Choosing the right pet name is a wildly underrated early decision a couple makes. In fact -- unless you decide to get tattoos of each other's names or the rhythm method fails you -- it might be the most permanent thing you decide in the first six months.
My girlfriend and I somehow landed on "Babe." Which I spell "Baeybe," in an attempt to put her Michigan accent into letters. I don't remember how we landed on it, but I *do* know that our friends have never stopped mocking it. So that's good.
I recently spotted this British article on the 10 most popular pet names. I immediately wrote it off as a list for cowards. But I read it anyway, and realized they had included the 11th place finisher. So I'm giving the results their full, proper treatment in a heroic 11-item list.
So whether you're in the market for a pet name or just want to laugh at neophyte relationship fools, enjoy. These are the 11 most popular pet names -- for couples, not pets -- in order of most to least popular.
British terms like darling, boot and streets ahead.
Darling - This one feels the most British on the list. So if you're not British, you can use this to sound particularly proper in your affection. "Darling" is a good pet name pick if you do things like calling the elevator a "lift," calling the trunk a "boot," or omitting the second "w" whenever you say "downtown."
Babe/Baby - This one's great if you're both big fans of Sonny & Cher, Amy Grant or Justin Bieber. Could be bad if you're with someone who's sensitive about looking like a homely-but-talented baseball legend or a pig in the city.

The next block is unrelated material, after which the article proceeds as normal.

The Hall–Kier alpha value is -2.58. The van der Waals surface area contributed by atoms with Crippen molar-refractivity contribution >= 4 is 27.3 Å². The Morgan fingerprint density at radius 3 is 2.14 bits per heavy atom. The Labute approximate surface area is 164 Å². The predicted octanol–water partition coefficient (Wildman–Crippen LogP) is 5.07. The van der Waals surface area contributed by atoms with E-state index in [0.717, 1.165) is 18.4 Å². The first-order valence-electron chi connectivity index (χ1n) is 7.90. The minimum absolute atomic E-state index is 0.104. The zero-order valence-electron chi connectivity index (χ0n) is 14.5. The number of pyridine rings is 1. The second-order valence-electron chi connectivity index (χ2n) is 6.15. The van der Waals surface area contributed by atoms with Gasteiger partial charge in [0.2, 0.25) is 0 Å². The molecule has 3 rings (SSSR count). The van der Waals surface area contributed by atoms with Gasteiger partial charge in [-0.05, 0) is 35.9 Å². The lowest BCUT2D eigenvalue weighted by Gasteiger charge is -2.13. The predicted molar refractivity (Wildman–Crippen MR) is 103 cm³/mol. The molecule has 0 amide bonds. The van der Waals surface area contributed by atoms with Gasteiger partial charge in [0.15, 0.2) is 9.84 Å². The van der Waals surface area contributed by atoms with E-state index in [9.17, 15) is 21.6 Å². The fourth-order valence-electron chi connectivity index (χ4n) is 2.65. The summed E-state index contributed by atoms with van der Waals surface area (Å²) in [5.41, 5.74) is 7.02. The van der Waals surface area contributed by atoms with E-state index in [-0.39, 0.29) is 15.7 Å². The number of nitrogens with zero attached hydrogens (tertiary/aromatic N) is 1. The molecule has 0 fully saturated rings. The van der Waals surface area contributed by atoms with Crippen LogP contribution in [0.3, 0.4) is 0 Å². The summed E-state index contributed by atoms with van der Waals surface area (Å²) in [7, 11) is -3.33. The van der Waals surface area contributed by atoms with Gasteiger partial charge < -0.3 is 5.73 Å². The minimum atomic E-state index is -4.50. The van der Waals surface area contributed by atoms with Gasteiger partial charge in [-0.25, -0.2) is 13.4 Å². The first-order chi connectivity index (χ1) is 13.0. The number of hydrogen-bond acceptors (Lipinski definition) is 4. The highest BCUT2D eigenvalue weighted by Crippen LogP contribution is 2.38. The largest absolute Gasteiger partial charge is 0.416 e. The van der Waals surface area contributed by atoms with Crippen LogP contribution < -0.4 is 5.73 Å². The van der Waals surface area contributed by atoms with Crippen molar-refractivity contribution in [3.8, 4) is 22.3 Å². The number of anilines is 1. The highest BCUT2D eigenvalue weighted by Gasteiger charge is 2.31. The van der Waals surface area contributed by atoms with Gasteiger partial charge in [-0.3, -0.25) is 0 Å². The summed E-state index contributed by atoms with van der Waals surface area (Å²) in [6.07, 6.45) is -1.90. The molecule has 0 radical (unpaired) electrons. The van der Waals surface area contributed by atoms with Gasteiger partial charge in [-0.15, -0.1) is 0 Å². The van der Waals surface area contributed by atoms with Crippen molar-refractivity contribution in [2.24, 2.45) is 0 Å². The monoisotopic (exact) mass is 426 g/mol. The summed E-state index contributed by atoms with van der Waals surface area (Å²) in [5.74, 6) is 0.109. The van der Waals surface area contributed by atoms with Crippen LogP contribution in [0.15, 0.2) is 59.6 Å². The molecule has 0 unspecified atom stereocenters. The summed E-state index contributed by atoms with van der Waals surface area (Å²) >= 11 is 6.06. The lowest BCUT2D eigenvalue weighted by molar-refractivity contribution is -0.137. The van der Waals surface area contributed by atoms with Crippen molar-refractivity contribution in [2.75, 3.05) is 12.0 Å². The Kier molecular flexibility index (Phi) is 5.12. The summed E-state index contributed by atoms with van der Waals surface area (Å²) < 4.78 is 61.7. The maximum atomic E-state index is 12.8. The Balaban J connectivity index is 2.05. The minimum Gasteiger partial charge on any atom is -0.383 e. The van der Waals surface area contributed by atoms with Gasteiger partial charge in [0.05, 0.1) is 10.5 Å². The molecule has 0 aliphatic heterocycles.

Love - I'm surprised it's this high but I really like this one. Turning "love" into a noun -- that's smoother than Color Me Badd turing "sex" into a verb. Just don't preface this pet name with "Jennifer" and end it with "Hewitt" and you're good to go.
Sweetheart - Particularly good if you're with someone you met during some level of schooling. High school sweethearts, college sweethearts, Devry sweethearts -- they should really get first dibs on this.
Gorgeous - Haven't heard this one that much, but there's nothing wrong with taking one that's a little old fashioned. I also really like that this is the first one on the list used by a professional wrestler. (I'm talking Gorgeous George. And no, Brother Love doesn't count.)
Honey/Hun - "Honey" is traditional and pretty classic, so I'm surprised it's this low on the list. I think it's being brought down by "hun." Guess it has that in common with ancient Rome.
I'll stop referencing Ladies Man the day that everyone agrees to watch it.
Sweetie/Sweetie Pie/Sweets - They excluded the Leon Phelps classic "sweet thang" from this. To make up for that horrific slight, if you DO call your significant other something from the "sweet" family, go buy her a fish sandwich.
Angel - I'd only go with this one if your shorty is closer than your peeps she is to you.
Sugar - I was going to write a whole thing about this being a British list and the way they use sugar makes Americans look like we're all on Atkins... but instead, I'm cutting to the chase and just jumping into the "Homer Simpson protects his sugar pile" quotes that so many people are hoping for. Must protect sugar... thieves everywhere... the strong must protect the sweet... in America, first you get the sugar, then you get the power, then you get the weemen.
Boo - I love that "boo" made the list. It's so '90s R&B. And no, I don't think it just made this list in a token way -- like how every Bachelor brings the one black contestant to the second round before eliminating her. Boo is a cross-racial, unifying classic.
Muffin - Love this one. Just follow two rules: (1) Don't abbreviate it to Muff or Muffy and (2) shelve it when your significant other wears pants that are too tight in the waist.
On second thought, Muffy is fine.
This post was originally published on Friday, February 24, 2012 at 11:00:00 AM under the category Dating & Sex.